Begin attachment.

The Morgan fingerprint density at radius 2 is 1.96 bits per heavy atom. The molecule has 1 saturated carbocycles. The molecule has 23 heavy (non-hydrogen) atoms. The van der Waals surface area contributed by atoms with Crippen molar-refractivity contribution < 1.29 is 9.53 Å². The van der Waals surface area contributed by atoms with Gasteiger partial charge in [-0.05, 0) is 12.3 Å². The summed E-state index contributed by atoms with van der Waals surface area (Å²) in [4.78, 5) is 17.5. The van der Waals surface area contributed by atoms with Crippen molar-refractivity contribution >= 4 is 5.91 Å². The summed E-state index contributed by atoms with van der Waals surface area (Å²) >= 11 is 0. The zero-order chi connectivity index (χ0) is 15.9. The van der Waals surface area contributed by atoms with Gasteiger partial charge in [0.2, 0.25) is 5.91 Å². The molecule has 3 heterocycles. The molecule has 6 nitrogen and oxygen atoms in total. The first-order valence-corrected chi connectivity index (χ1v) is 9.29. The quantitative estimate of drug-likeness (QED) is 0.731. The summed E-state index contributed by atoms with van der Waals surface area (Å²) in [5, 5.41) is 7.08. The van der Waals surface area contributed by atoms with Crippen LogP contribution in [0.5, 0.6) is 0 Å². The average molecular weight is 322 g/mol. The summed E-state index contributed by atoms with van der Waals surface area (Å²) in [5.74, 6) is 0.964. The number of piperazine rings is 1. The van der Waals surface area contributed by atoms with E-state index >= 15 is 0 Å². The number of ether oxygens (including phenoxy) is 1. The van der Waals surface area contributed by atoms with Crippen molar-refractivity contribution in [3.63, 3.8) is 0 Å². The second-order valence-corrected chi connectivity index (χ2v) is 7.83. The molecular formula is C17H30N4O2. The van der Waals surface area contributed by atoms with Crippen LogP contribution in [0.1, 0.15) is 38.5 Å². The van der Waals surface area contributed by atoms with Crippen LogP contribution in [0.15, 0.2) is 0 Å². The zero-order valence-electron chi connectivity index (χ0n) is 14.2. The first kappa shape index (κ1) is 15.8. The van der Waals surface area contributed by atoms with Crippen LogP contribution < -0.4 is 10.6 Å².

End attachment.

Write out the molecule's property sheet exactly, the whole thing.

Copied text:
The Morgan fingerprint density at radius 2 is 1.96 bits per heavy atom. The molecule has 1 saturated carbocycles. The molecule has 23 heavy (non-hydrogen) atoms. The van der Waals surface area contributed by atoms with Crippen molar-refractivity contribution < 1.29 is 9.53 Å². The van der Waals surface area contributed by atoms with Gasteiger partial charge in [-0.05, 0) is 12.3 Å². The summed E-state index contributed by atoms with van der Waals surface area (Å²) in [4.78, 5) is 17.5. The van der Waals surface area contributed by atoms with Crippen molar-refractivity contribution >= 4 is 5.91 Å². The summed E-state index contributed by atoms with van der Waals surface area (Å²) >= 11 is 0. The zero-order chi connectivity index (χ0) is 15.9. The van der Waals surface area contributed by atoms with Gasteiger partial charge in [0.2, 0.25) is 5.91 Å². The molecule has 3 heterocycles. The molecule has 6 nitrogen and oxygen atoms in total. The first-order valence-corrected chi connectivity index (χ1v) is 9.29. The quantitative estimate of drug-likeness (QED) is 0.731. The summed E-state index contributed by atoms with van der Waals surface area (Å²) in [5, 5.41) is 7.08. The van der Waals surface area contributed by atoms with Crippen LogP contribution in [0.5, 0.6) is 0 Å². The average molecular weight is 322 g/mol. The summed E-state index contributed by atoms with van der Waals surface area (Å²) in [5.74, 6) is 0.964. The number of piperazine rings is 1. The van der Waals surface area contributed by atoms with E-state index >= 15 is 0 Å². The number of ether oxygens (including phenoxy) is 1. The van der Waals surface area contributed by atoms with Crippen molar-refractivity contribution in [3.63, 3.8) is 0 Å². The second-order valence-corrected chi connectivity index (χ2v) is 7.83. The molecular formula is C17H30N4O2. The van der Waals surface area contributed by atoms with Crippen LogP contribution in [0.1, 0.15) is 38.5 Å². The van der Waals surface area contributed by atoms with Crippen LogP contribution in [0.15, 0.2) is 0 Å². The zero-order valence-electron chi connectivity index (χ0n) is 14.2. The first kappa shape index (κ1) is 15.8. The van der Waals surface area contributed by atoms with Crippen LogP contribution < -0.4 is 10.6 Å².